Lipoprotein profiles from cord blood were obtained after sucrose density
gradient ultracentrifugation. The density scale on the x-axis is not a linear
scale because it is determined through mathematical transformation of locations
along the vertical axis of the centrifuge tube (0-35 mm) based on sampled
measured densities after completion of the spin. The density range used to
define VLDL, LDL, and HDL by this method is given by the width of the braces
under the x-axes. HDL indicates high-density lipoprotein; LDL, low-density
lipoprotein; and VLDL, very low-density lipoprotein.
Apo indicates apolipoprotein; MALDI-TOF, matrix-assisted laser desorption/ionization
time-of-flight; and HDL, high-density lipoprotein. Apo C-I–enriched
HDL (A and B) and normal HDL (C and D) were isolated from plasma of a group
0 infant (A and C) and a group 3 infant (B and D) and prepared for MALDI-TOF
mass spectrometry (see “Methods” section).
Plasma lipoproteins were isolated from 4 group 3 infants, 1 group 2
infant, and 3 group 0 infants by ultracentrifugation at density greater than
1.21 g/mL and prepared for electrophoresis. Following electrophoresis, gels
were stained for protein and densitometric scans performed at 596 nm. The
relative amount of the high-density lipoprotein (HDL) subclasses, using an
internal standard, is depicted on the y-axis. Numbers on the curves indicate
HDL particle diameter in nanometers.
The median and 25th and 75th percentiles (box) and 5th and 95th percentiles
(whiskers) for gestational age are shown. The circles represent outliers.
Plots of gestational age vs large (L3) low-density lipoprotein (LDL)
cholesterol and largest (H5) high-density lipoprotein (HDL) cholesterol in
group 3 (elevated; n = 30) and group 0 (undetectable; n = 27) infants. Regression
lines are depicted for each group. For L3 vs age the regression coefficient r = 0.61 for group 3 infants includes the 1 outlier (28-week
old infant with LDL3 of 73 mg/dL). If the outlier is excluded, the regression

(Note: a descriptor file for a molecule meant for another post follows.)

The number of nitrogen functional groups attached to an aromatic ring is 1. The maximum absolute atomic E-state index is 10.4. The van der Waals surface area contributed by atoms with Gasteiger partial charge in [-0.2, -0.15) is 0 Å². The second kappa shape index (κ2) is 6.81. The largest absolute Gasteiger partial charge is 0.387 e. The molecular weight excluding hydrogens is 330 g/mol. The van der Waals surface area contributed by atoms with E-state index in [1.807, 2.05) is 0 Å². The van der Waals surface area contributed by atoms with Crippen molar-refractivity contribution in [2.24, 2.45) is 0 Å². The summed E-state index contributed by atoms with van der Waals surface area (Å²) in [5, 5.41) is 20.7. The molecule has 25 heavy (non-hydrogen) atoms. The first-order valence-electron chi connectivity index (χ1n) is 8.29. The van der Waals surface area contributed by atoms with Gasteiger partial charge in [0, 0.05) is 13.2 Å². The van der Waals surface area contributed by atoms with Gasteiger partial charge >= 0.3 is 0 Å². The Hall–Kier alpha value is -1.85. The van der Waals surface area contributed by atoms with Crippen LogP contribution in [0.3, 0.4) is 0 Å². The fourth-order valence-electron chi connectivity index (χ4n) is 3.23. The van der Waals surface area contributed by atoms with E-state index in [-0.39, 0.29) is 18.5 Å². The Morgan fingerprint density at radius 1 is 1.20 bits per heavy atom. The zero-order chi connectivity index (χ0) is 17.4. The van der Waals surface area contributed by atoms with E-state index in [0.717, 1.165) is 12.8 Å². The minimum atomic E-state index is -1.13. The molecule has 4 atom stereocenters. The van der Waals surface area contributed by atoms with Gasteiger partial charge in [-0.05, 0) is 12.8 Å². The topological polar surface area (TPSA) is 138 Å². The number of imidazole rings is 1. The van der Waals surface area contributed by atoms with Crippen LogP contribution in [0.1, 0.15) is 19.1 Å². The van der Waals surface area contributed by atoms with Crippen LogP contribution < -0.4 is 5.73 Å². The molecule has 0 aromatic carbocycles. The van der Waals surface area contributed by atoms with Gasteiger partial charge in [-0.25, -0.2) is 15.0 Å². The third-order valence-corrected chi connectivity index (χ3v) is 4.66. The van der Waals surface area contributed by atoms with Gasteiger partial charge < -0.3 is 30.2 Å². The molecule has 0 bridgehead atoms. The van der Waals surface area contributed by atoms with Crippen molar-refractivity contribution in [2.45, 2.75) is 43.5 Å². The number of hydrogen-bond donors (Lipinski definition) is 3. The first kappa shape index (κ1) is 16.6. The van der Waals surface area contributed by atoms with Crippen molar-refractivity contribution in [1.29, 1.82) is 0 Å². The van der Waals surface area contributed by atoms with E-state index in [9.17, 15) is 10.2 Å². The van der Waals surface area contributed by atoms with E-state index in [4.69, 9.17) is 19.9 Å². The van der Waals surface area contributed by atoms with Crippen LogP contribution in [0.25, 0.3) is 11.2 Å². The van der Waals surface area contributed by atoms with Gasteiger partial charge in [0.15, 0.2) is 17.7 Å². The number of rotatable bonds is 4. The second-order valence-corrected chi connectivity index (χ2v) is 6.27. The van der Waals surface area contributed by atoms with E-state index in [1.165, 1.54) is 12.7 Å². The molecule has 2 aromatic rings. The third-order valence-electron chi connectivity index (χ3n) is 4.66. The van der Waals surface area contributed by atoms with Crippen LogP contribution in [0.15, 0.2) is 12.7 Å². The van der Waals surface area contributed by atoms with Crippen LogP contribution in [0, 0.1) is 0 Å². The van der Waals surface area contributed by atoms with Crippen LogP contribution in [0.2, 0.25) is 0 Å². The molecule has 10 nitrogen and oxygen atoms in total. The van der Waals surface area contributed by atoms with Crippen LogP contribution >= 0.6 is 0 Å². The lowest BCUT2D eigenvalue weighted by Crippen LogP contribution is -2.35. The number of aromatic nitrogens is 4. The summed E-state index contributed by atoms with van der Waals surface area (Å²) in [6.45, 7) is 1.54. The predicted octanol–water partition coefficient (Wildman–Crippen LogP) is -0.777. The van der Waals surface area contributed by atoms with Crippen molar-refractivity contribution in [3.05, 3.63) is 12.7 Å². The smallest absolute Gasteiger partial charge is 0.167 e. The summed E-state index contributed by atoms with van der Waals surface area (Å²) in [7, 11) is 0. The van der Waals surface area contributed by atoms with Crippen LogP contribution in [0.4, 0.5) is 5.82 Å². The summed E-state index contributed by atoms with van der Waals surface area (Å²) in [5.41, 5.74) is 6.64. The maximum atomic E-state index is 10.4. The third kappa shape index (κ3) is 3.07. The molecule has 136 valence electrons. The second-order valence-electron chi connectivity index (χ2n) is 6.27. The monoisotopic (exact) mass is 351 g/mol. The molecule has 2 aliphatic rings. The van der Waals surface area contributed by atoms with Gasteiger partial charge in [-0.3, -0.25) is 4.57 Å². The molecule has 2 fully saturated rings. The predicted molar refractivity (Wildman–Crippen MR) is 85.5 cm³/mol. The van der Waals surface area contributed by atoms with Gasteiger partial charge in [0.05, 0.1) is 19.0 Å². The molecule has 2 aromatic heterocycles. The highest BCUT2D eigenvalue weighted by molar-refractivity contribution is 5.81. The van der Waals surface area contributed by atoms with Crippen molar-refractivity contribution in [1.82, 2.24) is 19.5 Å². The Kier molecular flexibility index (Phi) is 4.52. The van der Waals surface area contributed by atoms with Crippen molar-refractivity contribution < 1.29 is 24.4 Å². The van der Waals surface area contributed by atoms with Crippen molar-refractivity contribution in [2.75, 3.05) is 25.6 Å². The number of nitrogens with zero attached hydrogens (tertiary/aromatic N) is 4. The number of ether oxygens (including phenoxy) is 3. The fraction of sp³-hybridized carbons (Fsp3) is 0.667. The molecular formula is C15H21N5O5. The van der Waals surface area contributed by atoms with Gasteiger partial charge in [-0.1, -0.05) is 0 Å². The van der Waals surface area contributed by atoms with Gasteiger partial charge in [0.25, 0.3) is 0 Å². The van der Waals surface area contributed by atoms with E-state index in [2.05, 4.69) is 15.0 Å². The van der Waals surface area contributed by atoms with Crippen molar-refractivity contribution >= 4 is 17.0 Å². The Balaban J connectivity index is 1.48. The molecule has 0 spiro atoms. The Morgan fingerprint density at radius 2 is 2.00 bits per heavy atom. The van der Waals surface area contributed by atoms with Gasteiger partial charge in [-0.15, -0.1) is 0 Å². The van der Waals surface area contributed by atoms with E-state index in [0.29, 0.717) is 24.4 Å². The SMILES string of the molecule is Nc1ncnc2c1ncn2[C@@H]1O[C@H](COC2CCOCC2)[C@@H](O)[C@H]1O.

coefficient (r = 0.52) is still significant.
For group 0 infants the regression coefficient was r =
0.22. For H5 vs age, the regression coefficients were r = 0.16 for group 3 infants and r = 0.01 for
group 0 infants. To convert from mg/dL to mmol/L, divide by 38.7.
Kwiterovich PO, Cockrill SL, Virgil DG, Garrett ES, Otvos J, Knight-Gibson C, Alaupovic P, Forte T, Zhang L, Farwig ZN, Macfarlane RD. A Large High-Density Lipoprotein Enriched in Apolipoprotein C-IA Novel Biochemical Marker in Infants of Lower Birth Weight and
Younger Gestational Age. JAMA. 2005;293(15):1891–1899. doi:10.1001/jama.293.15.1891
Author Affiliations: The Johns Hopkins Medical
Institutions, Baltimore, Md (Drs Kwiterovich, Garrett, and Zhang and Ms Virgil);
Laboratory for Cardiovascular Chemistry, Texas A & M University, College
Station (Drs Cockrill, Farwig, and Macfarlane); LipoScience Inc, Raleigh,
NC (Dr Otvos); Oklahoma Medical Research Foundation, Oklahoma City (Dr Alaupovic
and Ms Knight-Gibson); and Donner Laboratory, University of California at
Berkeley (Dr Forte).
Context Low birth weight is associated with increased cardiovascular disease
in adulthood, and differences in the molecular weight, composition, and quantity
of lipoprotein subclasses are associated with coronary artery disease.
Objective To determine if there are novel patterns of lipoprotein heterogeneity
in low-birth-weight infants.
Design, Setting, and Participants Prospective study at a US medical center of a representative sample
of infants (n = 163; 70 white and 93 black) born at 28 or more weeks
of gestational age between January 3, 2000, and September 27, 2000. This sample
constituted 20% of all infants born during the study period at this site.